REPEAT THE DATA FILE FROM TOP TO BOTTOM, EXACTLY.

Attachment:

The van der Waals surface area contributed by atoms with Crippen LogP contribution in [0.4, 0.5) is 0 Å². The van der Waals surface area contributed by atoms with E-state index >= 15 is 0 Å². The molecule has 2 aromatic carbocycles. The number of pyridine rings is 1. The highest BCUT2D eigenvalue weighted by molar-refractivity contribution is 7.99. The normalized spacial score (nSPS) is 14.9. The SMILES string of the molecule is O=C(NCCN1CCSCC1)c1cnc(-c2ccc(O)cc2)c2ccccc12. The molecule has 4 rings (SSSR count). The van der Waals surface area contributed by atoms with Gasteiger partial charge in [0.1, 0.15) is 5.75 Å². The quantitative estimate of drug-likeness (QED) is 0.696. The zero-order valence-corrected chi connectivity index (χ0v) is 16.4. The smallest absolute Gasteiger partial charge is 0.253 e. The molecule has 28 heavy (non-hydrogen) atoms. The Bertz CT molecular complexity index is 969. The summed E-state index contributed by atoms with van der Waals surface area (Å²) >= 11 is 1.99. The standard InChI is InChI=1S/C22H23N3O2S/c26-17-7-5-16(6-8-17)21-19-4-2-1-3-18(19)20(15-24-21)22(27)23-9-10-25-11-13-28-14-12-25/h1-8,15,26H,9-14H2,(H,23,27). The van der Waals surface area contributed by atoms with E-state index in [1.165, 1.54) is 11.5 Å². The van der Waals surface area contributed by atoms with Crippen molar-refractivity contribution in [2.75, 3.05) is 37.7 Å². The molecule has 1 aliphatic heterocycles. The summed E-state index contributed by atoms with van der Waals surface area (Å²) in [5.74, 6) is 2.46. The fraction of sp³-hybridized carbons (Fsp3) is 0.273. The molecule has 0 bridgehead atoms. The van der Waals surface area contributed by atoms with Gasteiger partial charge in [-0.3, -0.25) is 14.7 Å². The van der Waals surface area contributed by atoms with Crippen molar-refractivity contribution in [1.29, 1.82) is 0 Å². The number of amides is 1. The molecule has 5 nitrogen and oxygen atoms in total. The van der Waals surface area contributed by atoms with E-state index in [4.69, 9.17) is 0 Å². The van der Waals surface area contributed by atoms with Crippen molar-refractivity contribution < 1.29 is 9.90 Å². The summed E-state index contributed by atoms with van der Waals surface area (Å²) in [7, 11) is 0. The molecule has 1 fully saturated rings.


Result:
The van der Waals surface area contributed by atoms with Crippen LogP contribution in [0.4, 0.5) is 0 Å². The van der Waals surface area contributed by atoms with E-state index >= 15 is 0 Å². The molecule has 2 aromatic carbocycles. The number of pyridine rings is 1. The highest BCUT2D eigenvalue weighted by molar-refractivity contribution is 7.99. The normalized spacial score (nSPS) is 14.9. The SMILES string of the molecule is O=C(NCCN1CCSCC1)c1cnc(-c2ccc(O)cc2)c2ccccc12. The molecule has 4 rings (SSSR count). The van der Waals surface area contributed by atoms with Gasteiger partial charge in [0.1, 0.15) is 5.75 Å². The quantitative estimate of drug-likeness (QED) is 0.696. The zero-order valence-corrected chi connectivity index (χ0v) is 16.4. The smallest absolute Gasteiger partial charge is 0.253 e. The molecule has 28 heavy (non-hydrogen) atoms. The Bertz CT molecular complexity index is 969. The summed E-state index contributed by atoms with van der Waals surface area (Å²) >= 11 is 1.99. The standard InChI is InChI=1S/C22H23N3O2S/c26-17-7-5-16(6-8-17)21-19-4-2-1-3-18(19)20(15-24-21)22(27)23-9-10-25-11-13-28-14-12-25/h1-8,15,26H,9-14H2,(H,23,27). The van der Waals surface area contributed by atoms with E-state index in [1.165, 1.54) is 11.5 Å². The van der Waals surface area contributed by atoms with Crippen molar-refractivity contribution in [2.75, 3.05) is 37.7 Å². The molecule has 1 aliphatic heterocycles. The summed E-state index contributed by atoms with van der Waals surface area (Å²) in [5.74, 6) is 2.46. The fraction of sp³-hybridized carbons (Fsp3) is 0.273. The molecule has 0 bridgehead atoms. The van der Waals surface area contributed by atoms with Gasteiger partial charge in [-0.3, -0.25) is 14.7 Å². The van der Waals surface area contributed by atoms with Crippen molar-refractivity contribution in [1.29, 1.82) is 0 Å². The number of amides is 1. The molecule has 5 nitrogen and oxygen atoms in total. The van der Waals surface area contributed by atoms with E-state index in [4.69, 9.17) is 0 Å². The van der Waals surface area contributed by atoms with Crippen molar-refractivity contribution < 1.29 is 9.90 Å². The summed E-state index contributed by atoms with van der Waals surface area (Å²) in [7, 11) is 0. The molecule has 1 fully saturated rings.